He explains that the NSA is “not chartered for domestic surveillance” and that it is the FBI, not NSA, who Bishop hears “breathing on the other end of [his] phone.” Recent revelations about the scope of NSA telephone monitoring and data gathering – authorized by wide-ranging Foreign Intelligence Surveillance Court orders – casts doubt on the continued veracity of the movie’s explanation, much to the chagrin of many civil libertarians.
The movie develops this theme further in a subsequent scene when Abbott (the real NSA agent) demands Bishop hand over the decryption device. Bishop explains that the device does not serve a lawful NSA interest because the device cannot decrypt Russian codes. Even though the Cold War had ended in 1992, the residual Russian “threat” was a common justification for national security policies of that era.
It is not surprising that Russia figured prominently in Sneakers as competitor to the NSA that was also seeking the decryption device. The ongoing Russian “threat” has parallels to the omnipresent – and to some, exaggerated — terrorist threat of today as a seemingly boundless justification for enhanced government surveillance activities.
But Bishop sees through this flimsy justification, and challenges Abbott to explain why the NSA is seeking the device. After all, wasn’t “the FBI supposed to do this kind of thing?” Crease reinforces this point and explains that this “is outside the NSA’s jurisdiction” unless perhaps the NSA wants to keep the device a secret and use it for its own agenda. Other team members chime in and posit that the “only thing [the device] would really be good for is spying on Americans” or reading “the FBI’s mail…or the CIA’s or the White House’s.”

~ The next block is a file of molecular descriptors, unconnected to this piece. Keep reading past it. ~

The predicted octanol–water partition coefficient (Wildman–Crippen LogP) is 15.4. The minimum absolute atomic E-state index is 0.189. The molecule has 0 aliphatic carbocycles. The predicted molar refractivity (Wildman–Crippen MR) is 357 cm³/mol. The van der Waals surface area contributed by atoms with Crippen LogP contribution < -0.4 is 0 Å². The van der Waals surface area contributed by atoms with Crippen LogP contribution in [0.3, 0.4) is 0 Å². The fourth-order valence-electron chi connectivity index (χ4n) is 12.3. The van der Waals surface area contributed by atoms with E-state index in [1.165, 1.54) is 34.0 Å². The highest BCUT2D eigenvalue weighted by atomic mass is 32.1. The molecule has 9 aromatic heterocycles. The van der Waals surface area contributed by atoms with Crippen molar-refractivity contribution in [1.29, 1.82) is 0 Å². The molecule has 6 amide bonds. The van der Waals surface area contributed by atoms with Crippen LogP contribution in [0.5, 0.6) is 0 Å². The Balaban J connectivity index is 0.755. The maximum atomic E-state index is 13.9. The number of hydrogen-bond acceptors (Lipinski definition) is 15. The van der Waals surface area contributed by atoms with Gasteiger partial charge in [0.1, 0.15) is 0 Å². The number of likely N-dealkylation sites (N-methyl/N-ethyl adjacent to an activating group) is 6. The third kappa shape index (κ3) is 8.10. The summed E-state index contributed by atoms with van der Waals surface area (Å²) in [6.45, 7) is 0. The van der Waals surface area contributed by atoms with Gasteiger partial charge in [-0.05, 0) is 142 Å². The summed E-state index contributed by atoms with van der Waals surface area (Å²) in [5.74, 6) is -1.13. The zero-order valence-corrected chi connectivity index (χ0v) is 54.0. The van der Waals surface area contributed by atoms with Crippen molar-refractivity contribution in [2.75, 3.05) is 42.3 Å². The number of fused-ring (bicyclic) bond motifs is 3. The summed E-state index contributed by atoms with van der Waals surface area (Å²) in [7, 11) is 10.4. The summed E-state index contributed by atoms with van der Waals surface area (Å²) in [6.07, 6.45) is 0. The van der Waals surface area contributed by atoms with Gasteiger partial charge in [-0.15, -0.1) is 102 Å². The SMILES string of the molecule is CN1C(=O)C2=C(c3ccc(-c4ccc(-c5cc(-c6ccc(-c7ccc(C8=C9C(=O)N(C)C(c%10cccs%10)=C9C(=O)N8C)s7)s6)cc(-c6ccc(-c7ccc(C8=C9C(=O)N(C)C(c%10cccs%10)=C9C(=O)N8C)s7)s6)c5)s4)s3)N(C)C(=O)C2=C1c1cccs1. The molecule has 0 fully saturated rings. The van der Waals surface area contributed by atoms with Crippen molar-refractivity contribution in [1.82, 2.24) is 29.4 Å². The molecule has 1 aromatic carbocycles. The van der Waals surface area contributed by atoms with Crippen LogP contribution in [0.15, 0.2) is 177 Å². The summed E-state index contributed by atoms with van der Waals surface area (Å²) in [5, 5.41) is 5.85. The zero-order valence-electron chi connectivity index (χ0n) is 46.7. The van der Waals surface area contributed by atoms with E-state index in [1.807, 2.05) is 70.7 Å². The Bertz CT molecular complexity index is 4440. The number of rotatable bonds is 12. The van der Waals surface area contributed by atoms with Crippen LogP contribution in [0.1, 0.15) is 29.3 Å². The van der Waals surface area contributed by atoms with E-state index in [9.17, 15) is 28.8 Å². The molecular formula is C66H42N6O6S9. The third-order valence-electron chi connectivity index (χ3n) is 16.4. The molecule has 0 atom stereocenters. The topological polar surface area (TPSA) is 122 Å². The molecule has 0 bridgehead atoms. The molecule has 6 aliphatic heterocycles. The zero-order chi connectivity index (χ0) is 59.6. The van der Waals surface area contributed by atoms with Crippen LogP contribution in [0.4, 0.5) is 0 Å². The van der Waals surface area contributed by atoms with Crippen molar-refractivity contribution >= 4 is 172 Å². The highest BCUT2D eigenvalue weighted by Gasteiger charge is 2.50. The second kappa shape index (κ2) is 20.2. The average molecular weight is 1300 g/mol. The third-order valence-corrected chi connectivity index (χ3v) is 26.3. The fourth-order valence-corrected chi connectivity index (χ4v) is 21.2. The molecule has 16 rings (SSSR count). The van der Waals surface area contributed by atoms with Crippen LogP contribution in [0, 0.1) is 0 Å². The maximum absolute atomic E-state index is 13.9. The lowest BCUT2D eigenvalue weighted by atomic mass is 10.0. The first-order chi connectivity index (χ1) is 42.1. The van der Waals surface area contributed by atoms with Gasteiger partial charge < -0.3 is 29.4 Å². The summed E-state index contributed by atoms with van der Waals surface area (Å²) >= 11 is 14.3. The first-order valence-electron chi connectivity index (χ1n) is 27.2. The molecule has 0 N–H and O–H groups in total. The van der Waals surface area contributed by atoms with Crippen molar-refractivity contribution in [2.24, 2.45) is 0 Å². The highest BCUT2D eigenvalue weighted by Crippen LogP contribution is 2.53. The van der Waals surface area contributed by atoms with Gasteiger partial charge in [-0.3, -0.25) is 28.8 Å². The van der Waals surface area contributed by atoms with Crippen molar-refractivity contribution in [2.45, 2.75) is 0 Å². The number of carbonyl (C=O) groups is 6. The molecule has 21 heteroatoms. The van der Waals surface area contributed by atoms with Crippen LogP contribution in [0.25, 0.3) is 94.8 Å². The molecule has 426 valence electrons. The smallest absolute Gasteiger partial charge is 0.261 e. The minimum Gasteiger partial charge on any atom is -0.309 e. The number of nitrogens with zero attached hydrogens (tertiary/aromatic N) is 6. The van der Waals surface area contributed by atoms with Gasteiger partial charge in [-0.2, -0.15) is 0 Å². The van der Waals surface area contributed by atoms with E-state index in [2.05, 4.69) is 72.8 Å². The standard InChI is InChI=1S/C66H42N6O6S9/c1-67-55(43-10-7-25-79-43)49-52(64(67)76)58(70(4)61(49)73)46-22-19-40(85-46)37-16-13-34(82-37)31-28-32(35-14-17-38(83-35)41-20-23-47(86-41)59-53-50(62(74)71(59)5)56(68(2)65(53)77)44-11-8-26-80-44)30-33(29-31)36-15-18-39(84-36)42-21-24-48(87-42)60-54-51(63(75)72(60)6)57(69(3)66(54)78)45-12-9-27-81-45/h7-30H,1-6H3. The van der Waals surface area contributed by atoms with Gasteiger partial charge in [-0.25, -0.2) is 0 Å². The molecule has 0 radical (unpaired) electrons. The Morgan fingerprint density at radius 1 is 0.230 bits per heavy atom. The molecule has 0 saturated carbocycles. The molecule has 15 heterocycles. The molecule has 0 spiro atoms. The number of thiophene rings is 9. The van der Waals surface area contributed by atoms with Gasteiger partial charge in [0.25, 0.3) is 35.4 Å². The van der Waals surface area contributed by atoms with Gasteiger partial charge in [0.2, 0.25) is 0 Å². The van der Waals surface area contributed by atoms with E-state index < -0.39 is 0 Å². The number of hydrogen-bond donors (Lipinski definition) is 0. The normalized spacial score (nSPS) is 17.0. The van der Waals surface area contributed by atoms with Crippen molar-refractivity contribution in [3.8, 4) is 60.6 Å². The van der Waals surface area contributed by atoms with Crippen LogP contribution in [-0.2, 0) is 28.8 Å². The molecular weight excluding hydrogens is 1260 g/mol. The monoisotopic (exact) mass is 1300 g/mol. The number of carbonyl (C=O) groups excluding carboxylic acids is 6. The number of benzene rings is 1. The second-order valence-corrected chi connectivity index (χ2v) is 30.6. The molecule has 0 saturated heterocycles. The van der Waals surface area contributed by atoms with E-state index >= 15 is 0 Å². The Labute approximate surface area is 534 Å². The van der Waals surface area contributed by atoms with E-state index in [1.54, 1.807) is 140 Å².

This exchange is a bit conspiratorial (e.g. the NSA spying on the White House for presumptive political gain) although rivalries are alive and well within the U.S. intelligence community. More salient, however, is how the dialogue captures the desire and ability of the NSA to spy on Americans, as revealed by the existence of Prism and complementary programs, such as Fairview, Stormbrew, Blarney, and Oakstar.
As a recent Washington Post profile makes clear, NSA Director and Army General Keith Alexander has overseen a concerted effort since 2005 to collect and store all information he possibly can – including vast troves of Americans’ metadata. Some members of Congress are understandably wary about the amount of power accumulated by the NSA during his tenure.